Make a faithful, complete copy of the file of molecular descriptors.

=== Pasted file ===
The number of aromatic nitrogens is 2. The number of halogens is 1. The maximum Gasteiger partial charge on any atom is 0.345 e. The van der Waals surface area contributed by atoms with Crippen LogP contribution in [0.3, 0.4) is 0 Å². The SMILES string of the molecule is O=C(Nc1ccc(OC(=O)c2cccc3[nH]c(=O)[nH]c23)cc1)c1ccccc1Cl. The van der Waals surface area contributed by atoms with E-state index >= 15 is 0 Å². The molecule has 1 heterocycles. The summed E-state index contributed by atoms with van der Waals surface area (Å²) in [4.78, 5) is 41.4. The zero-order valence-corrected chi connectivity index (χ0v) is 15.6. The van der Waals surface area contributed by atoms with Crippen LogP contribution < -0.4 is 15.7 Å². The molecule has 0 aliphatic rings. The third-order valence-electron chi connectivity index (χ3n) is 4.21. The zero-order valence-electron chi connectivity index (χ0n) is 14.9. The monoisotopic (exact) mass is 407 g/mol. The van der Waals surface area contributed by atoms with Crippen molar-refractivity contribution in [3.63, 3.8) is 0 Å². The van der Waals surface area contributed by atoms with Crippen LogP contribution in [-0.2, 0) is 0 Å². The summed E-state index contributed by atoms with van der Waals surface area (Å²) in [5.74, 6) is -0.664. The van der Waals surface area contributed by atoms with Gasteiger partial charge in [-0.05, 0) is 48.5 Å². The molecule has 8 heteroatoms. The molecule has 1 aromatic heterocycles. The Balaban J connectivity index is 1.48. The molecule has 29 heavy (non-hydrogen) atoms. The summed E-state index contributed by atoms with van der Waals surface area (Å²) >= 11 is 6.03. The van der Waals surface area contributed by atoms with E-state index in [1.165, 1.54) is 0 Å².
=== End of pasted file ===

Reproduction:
The number of aromatic nitrogens is 2. The number of halogens is 1. The maximum Gasteiger partial charge on any atom is 0.345 e. The van der Waals surface area contributed by atoms with Crippen LogP contribution in [0.3, 0.4) is 0 Å². The SMILES string of the molecule is O=C(Nc1ccc(OC(=O)c2cccc3[nH]c(=O)[nH]c23)cc1)c1ccccc1Cl. The van der Waals surface area contributed by atoms with E-state index >= 15 is 0 Å². The molecule has 1 heterocycles. The summed E-state index contributed by atoms with van der Waals surface area (Å²) in [4.78, 5) is 41.4. The zero-order valence-corrected chi connectivity index (χ0v) is 15.6. The van der Waals surface area contributed by atoms with Crippen LogP contribution < -0.4 is 15.7 Å². The molecule has 0 aliphatic rings. The third-order valence-electron chi connectivity index (χ3n) is 4.21. The zero-order valence-electron chi connectivity index (χ0n) is 14.9. The monoisotopic (exact) mass is 407 g/mol. The van der Waals surface area contributed by atoms with Crippen molar-refractivity contribution in [3.63, 3.8) is 0 Å². The van der Waals surface area contributed by atoms with Crippen LogP contribution in [-0.2, 0) is 0 Å². The summed E-state index contributed by atoms with van der Waals surface area (Å²) in [5.74, 6) is -0.664. The van der Waals surface area contributed by atoms with Gasteiger partial charge in [-0.05, 0) is 48.5 Å². The molecule has 8 heteroatoms. The molecule has 1 aromatic heterocycles. The Balaban J connectivity index is 1.48. The molecule has 29 heavy (non-hydrogen) atoms. The summed E-state index contributed by atoms with van der Waals surface area (Å²) >= 11 is 6.03. The van der Waals surface area contributed by atoms with E-state index in [1.165, 1.54) is 0 Å².